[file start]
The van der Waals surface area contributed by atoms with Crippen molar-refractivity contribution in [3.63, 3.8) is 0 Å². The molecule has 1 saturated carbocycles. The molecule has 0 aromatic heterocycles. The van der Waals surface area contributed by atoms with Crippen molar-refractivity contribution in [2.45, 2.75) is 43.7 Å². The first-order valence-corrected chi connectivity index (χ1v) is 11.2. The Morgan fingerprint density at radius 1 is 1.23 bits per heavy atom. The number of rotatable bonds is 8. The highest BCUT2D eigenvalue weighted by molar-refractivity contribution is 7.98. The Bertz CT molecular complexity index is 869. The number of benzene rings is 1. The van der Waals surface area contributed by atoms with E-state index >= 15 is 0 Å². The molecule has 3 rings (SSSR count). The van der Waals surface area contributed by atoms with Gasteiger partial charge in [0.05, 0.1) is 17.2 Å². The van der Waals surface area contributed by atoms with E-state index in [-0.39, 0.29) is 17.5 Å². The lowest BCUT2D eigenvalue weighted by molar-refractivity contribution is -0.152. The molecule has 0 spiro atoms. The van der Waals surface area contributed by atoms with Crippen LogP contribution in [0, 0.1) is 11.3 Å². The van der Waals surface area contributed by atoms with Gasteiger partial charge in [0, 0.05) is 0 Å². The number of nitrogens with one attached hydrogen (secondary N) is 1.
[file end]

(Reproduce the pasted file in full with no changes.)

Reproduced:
The van der Waals surface area contributed by atoms with Crippen molar-refractivity contribution in [3.63, 3.8) is 0 Å². The molecule has 1 saturated carbocycles. The molecule has 0 aromatic heterocycles. The van der Waals surface area contributed by atoms with Crippen molar-refractivity contribution in [2.45, 2.75) is 43.7 Å². The first-order valence-corrected chi connectivity index (χ1v) is 11.2. The Morgan fingerprint density at radius 1 is 1.23 bits per heavy atom. The number of rotatable bonds is 8. The highest BCUT2D eigenvalue weighted by molar-refractivity contribution is 7.98. The Bertz CT molecular complexity index is 869. The number of benzene rings is 1. The van der Waals surface area contributed by atoms with E-state index >= 15 is 0 Å². The molecule has 3 rings (SSSR count). The van der Waals surface area contributed by atoms with Gasteiger partial charge in [0.05, 0.1) is 17.2 Å². The van der Waals surface area contributed by atoms with E-state index in [-0.39, 0.29) is 17.5 Å². The lowest BCUT2D eigenvalue weighted by molar-refractivity contribution is -0.152. The molecule has 0 spiro atoms. The van der Waals surface area contributed by atoms with Crippen LogP contribution in [0, 0.1) is 11.3 Å². The van der Waals surface area contributed by atoms with Gasteiger partial charge in [0, 0.05) is 0 Å². The number of nitrogens with one attached hydrogen (secondary N) is 1.